Most Local Area Networks (LANs) these days connect client computers to servers, printers, and/or the Internet using copper wiring. Fiber Optic cabling has been available for many decades and is used in certain LAN applications. But since copper (such as Category 5e or Category 6) is cheaper and can be more durable, it is the choice in most cases.
Common Reasons to Introduce Fiber Optic Cabling
Still, there are two common reasons to introduce fiber runs into a LAN design:
Before diving into these I should point out that there are other, less common, motives for fiber. Fiber is not susceptible to electronic “eavesdropping” since it uses light instead of electricity to transmit information, so it can be considered more secure. Of course, in high-security environments, data can (and should) be encrypted. That same differentiator also means that fiber can be a better choice in environments where strong electromagnetic interference could cause problems for copper cabling.
Category 5 and 6 cable is designed to operate properly over distances up to 100 meters. It is important to understand that this includes all cabling between two networked devices. Patch cables, service loops (the extra cable coiled in the ceiling to allow future maintenance work), and the fact that cable runs usually follow right angles and aren’t pulled “as the crow flies” all contribute to the length of cabling in a typical LAN.
In larger environments, running all cabling back to a single central point can exceed this limit. The solution is to have more than one cabling center, breaking the overall cable plant into two or more areas. These cabling centers are commonly referred to as IDFs (Intermediate Data Frame). The quantity and placement of IDFs ensure that no cable runs will exceed that 100 meter rule.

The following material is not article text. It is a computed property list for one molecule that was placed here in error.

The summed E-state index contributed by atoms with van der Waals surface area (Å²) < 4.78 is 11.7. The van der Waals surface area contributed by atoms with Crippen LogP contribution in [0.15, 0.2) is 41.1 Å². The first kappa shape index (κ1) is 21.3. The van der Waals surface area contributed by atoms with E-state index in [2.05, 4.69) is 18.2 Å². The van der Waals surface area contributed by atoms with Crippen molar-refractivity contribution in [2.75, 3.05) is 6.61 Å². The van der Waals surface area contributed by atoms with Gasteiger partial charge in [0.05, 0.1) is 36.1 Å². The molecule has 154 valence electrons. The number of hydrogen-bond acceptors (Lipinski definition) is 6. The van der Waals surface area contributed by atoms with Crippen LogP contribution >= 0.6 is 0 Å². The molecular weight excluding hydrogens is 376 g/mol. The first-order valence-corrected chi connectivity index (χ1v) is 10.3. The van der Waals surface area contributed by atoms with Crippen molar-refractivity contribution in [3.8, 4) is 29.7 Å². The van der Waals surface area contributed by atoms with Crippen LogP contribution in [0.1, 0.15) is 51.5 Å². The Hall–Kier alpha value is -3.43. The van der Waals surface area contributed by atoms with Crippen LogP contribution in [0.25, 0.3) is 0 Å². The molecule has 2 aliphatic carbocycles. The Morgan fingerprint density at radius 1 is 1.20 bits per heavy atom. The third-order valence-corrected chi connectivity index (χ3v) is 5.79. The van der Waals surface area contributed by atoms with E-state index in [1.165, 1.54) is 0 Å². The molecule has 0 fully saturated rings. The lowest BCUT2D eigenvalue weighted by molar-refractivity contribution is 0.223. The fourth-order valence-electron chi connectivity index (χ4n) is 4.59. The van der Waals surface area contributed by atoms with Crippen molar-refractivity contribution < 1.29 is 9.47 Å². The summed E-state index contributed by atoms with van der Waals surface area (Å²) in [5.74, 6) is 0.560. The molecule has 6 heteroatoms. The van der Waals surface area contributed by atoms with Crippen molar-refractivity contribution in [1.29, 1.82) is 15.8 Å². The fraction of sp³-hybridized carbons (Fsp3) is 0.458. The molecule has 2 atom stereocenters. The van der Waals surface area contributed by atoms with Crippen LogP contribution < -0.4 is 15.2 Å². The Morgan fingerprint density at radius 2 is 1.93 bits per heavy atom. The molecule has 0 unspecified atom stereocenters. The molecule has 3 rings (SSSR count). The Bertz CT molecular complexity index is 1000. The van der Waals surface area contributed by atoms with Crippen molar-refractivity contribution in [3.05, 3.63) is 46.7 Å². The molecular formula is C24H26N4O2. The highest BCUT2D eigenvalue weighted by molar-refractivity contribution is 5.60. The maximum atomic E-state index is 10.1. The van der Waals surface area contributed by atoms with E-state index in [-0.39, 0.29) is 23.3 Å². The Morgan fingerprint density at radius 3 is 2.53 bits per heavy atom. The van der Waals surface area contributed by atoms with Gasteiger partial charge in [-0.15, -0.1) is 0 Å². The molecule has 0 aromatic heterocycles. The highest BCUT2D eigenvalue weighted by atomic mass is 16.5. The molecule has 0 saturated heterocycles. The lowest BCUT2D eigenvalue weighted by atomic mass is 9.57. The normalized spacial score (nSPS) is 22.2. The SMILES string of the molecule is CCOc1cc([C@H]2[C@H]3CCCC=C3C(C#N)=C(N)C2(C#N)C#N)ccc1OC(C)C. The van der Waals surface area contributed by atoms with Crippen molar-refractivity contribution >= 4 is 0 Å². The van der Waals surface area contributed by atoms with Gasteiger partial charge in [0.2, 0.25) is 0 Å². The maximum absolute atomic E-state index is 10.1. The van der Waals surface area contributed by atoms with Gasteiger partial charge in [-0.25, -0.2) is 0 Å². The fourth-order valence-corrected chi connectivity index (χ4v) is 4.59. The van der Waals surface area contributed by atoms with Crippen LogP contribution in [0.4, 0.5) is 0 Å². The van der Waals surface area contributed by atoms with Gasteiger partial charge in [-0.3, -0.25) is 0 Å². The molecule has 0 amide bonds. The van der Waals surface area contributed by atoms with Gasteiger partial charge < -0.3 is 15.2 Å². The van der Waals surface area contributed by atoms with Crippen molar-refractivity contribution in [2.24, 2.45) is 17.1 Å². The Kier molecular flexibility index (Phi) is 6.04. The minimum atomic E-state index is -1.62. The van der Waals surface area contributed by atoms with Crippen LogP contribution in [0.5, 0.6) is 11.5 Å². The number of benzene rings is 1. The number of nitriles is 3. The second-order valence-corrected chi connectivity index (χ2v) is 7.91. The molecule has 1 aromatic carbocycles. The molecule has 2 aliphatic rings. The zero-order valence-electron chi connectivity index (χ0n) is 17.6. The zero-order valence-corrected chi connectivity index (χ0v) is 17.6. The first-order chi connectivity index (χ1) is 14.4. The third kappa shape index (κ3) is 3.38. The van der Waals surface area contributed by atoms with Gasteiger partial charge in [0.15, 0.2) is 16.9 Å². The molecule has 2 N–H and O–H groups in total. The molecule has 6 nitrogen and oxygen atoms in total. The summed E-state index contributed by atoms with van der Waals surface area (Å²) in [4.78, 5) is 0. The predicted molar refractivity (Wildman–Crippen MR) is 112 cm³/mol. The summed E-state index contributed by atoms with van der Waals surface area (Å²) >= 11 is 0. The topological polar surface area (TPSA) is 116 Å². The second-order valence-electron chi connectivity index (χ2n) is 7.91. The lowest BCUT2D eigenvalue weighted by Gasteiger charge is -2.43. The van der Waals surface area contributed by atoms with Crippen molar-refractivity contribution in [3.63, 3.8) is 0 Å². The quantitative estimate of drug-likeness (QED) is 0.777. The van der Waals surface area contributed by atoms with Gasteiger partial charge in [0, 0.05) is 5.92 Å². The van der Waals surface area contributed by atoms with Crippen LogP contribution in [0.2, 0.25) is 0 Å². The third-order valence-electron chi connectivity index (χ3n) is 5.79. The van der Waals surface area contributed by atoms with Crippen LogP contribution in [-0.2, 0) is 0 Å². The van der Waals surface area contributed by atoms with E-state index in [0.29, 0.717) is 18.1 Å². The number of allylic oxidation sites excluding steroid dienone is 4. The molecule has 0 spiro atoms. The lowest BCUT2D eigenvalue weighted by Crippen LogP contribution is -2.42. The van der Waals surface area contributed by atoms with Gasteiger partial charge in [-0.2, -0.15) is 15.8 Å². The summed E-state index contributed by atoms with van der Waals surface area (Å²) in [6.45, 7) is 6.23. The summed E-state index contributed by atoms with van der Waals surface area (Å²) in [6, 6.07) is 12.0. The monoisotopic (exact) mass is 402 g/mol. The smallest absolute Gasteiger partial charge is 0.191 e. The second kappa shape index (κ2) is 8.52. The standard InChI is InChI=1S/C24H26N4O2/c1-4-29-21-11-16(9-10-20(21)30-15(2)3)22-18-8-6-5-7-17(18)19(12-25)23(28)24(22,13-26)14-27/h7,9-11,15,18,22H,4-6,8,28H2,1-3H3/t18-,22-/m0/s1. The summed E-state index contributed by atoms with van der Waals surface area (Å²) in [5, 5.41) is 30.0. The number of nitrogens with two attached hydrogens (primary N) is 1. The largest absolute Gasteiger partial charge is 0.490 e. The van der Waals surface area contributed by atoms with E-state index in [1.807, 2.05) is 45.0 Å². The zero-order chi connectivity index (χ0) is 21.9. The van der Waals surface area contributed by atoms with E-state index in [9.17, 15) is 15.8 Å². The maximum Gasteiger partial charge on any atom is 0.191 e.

Typically, these will be connected back to the main wiring center (MDF, or Main Data Frame), providing a pathway from any device in the LAN to any other device. Those connections are usually made with fiber. This allows the IDFs to be significant distances from the MDF. This is vital in large offices, such as those that span multiple floors. It is also common in large single-story structures such as warehouses and factories. These connections form IDF to MDF are commonly referred to as the “network backbone.”
In addition to distance requirements, the use of fiber also can address speed requirements. When dozens of computers (or more) are served by an IDF, their combined data traffic back to the servers (and Internet gateway) at the MDF can require a faster pathway than copper can provide. Category 5e and 6 cablings are rated to carry 1 Gigabit/second. Note that some Cat5e is only rated for 100 Megabits (there is another paper on the Infassure library web page on this topic).
Why Fiber is the Right Choice
Fiber can exceed the Gigabit rating, with the most common premise fiber installed these days rated at 10 Gigabits. Further, multiple fiber connections can provide a higher aggregated bandwidth. Most fiber cable for LAN environments is 6, 12, or 24 strands. Each connection uses 2 strands, so even a 6 strand fiber cable can deliver 30 Gigs of total throughput.